Cascade analysis
Updated July 8,
2011
Click
here to go to our page on noise figure (includes a gain/NF cascade
example)
Click
here to go to our calculator page to check out our threestage
cascade calculator
Do to lack of demand and the
pain associated with collecting small money from cheap microwave
engineers, we've stopped trying to sell the Cascade Analysis Excel
workbook way back in 2006. If you ask nicely, maybe we'll give you
the full version for free!
Here's a clickable outline for
this page:
What is cascade
analysis?
Small signal
cascade analysis
Cascaded noise
figure analysis
Large signal
cascade analysis
What is cascade
analysis?
Cascade analysis is a simple
yet powerful tool for analyzing system performance. You can analyze
smallsignal gain and noise figure nearly exactly, and come pretty
close to modeling largesignal performance, such as predicting onedB
compression point.
Everyone and their little brother
has created an Excel spreadsheet for performing Cascade analysis.
The noise figure equation is fairly simple. Adding a decent nonlinear
equation for largesignal performance is a lot more complicated.
But here at Microwaves101, we have already done that and much more
for you in a convenient analysis tool!
Smallsignal
analysis
Under ideal small signal conditions,
gains and losses of cascaded components merely add up in decibels.
However, in real life you will have have the added effects of mismatch
losses and sneak paths. Cascade analysis doe nothing to address
these errors. Be sure to chose components that are well matched
in impedance and you won't have to worry about this.
Noise figure
analysis
Noise figure of a cascade follows
the wellknown Friis equations:
You can learn more on our
noise figure page, which goes through the math on an example
receiver. Meet Harald Friis
in our Microwave Hall of Fame!
Largesignal
analysis
Large signal analysis that can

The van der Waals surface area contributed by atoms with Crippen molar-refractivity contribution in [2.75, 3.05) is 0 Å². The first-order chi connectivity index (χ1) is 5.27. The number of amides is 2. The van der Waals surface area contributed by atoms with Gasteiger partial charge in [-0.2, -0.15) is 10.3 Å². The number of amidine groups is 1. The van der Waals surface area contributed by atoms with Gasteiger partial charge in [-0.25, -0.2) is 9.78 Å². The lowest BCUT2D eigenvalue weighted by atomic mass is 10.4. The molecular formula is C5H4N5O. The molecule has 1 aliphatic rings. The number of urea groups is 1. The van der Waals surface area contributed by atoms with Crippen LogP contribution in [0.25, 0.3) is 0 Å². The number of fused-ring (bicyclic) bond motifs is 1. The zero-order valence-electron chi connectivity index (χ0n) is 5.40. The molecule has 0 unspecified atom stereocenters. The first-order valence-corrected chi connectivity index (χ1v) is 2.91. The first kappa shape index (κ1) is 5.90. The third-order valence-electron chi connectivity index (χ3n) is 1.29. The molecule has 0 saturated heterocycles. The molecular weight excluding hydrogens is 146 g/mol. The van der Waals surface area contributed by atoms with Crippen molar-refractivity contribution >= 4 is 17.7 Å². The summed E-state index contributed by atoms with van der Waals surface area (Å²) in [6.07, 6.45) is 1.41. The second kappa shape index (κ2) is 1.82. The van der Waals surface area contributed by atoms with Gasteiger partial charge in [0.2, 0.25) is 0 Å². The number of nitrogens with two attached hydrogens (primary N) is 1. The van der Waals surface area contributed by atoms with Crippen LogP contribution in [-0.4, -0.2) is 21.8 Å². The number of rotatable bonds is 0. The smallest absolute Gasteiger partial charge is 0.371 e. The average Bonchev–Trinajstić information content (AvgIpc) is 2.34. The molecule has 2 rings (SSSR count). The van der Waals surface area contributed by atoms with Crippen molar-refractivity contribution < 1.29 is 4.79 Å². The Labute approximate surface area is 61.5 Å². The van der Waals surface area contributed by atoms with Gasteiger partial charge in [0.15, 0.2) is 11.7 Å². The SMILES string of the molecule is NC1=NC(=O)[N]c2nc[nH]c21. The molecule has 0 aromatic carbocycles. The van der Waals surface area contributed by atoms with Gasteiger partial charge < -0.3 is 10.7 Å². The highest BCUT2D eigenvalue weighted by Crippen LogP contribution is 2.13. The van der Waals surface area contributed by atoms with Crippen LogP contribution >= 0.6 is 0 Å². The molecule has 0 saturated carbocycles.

be done in a simple spreadsheet includes compression point and saturated
power calculations.
The graph below illustrates three
input/output power response curves. The "linear" curve
simply assumes that the output power in dB will be higher than the
input signal by a constant (the gain, 18 dB in the plot). In the
"cubic" relationship, the compression characteristic has
been fit from smallsignal up to saturation with a cubic polynomial.
This works great, until you oversaturate your component and the
calculated gain starts to decrease. In real life the output power
will most likely saturate for all further increases in power. We
call this the "saturated cubic" model. This is what we
use in our cascade analysis tool. Note that this type of curve should
not be applied to squarelaw devices such as frequency doublers
and detectors.
The Unknown Editor burned some
midnight oil and prepared the best known cascade analysis tool ever,
so you will never have to. We call it Cascade101.xls. We are offering
a free version you can download today, and the full version you
can purchase. Both versions have the following features:
 Predict gain, noise figure,
P1dB, Psat.
 Predict Pout for any Pin (each
stage and entire chain).
 Small file size, many copies
fit on one floppy.
 Printer and eyesightfriendly
sheets!
 All computational cells are
annoyingly locked!
Here are the extra features you
will receive when you place an order for the full tool: